If you’ve read my work for any amount of time here at Fantasy Sharks, then you know that I have something of an annual rite of passage — the Individual Defensive Player (IDP) All-Value All-Stars.
The premise is relatively simple. It’s a “standard” IDP lineup featuring two defensive linemen, three linebackers, two defensive backs, and a “flex.” The catch is that every player has to be drafted a slot lower than the one they play. In other words, the DL1 has to be draftable in DL2 territory, the LB2 has to be draftable in LB3 territory, and so on.
It’s admittedly an inexact science — finding IDP ADP (average draft position, that’s a mouthful) information falls somewhere between tricky and impossible. But by this point in draft season, I’ve taken part in enough IDP drafts (most of them involving either IDP pundits or long-time veterans of the format) to have a pretty good idea who’s going where.
So, whether your plan all along was to wait a while before targeting defensive players or you just get frozen out of a run or two, here’s a look at some IDPs whose potential outweighs their draft-day price tag.
DL1: Trey Flowers, DE, Detroit
Per Dave Birkett of the Detroit Free Press, Flowers admitted that after spending a significant portion of camp on the Physically Unable to Perform list that he has a way to go to be ready for Week 1.
“Obviously, all the fundamentals and little things that you miss out on during camp and just conditioning in your pads and things like that,” Flowers said. “So, I came a long way, but I’ve got a long way to go.”
Admittedly, Flowers has yet to show huge sack potential — the 7.5 he tallied last year in New England was a career best. But Flowers is also an excellent edge-setter, as evidenced by his 119 total tackles over the last two seasons. Flowers has finished inside the Top 20 defensive linemen each of the past two seasons. If he can goose that sack total a bit a move just inside the Top 10 is by no means out of the question.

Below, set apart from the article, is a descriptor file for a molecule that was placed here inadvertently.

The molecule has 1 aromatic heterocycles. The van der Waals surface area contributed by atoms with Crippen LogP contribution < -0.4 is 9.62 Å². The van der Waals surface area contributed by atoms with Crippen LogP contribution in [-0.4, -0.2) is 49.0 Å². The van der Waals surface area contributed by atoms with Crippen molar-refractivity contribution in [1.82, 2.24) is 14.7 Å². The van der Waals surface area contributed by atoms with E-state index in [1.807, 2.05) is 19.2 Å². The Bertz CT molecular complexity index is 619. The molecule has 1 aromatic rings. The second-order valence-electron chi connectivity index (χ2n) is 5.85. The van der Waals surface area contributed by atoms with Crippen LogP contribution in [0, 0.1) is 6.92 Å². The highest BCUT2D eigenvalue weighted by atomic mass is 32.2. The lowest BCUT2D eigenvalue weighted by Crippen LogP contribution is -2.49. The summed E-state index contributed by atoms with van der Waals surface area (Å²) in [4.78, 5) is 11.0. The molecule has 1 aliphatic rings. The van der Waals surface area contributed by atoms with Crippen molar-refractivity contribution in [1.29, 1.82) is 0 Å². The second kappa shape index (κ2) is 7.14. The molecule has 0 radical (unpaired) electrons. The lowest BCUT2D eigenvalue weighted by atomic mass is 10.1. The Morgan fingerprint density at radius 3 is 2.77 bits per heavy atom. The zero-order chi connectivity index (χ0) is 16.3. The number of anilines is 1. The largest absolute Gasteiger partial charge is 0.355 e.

DL2: Everson Griffen, DE, Minnesota
“He is a man on a mission,’’ Weatherly said. “He’s coming for everything and more. He’s motivated, he’s driven. He’s back in front leading the group, and we’re going to go as far as he goes.’’
As recently as two years ago, Griffen tallied 45 tackles, 13 sacks and finished as a Top 10 fantasy option in Fantasy Sharks Default IDP Scoring. This is a player who was annually drafted as a DL1 who isn’t coming off a major injury whose ADP has fallen off a cliff. If Griffen’s mental health issues are resolved, he could be the steal on the defensive line in 2019.
LB1: Joe Schobert, ILB, Cleveland
There are plenty of IDP pundits who have been pushing Schobert out the door from the moment the Browns drafted BYU standout Sione Takitaki in April. Partly it’s Schobert’s own fault — the fourth-year pro was leading the league in missed tackles last year when he got hurt. And when Schobert missed the exhibition opener and Takitaki and Mack Wilson played well, that was it. It was over. Throw some dirt on the box and call it a day.
I’m not quite as eager to cast off Schobert after one exhibition game. This isn’t to say that Takitaki isn’t the future in the middle of Cleveland’s defense. That was rather the point of drafting him — get younger (and quite possibly cheaper). And Schobert’s long been a trendy name in trade rumors. But those are maybes. What isn’t is that over the last two years — when healthy — Schobert’s produced like a Top 10 fantasy asset.
FYI — he missed the opener to be with his wife for the birth of their child. That jerk.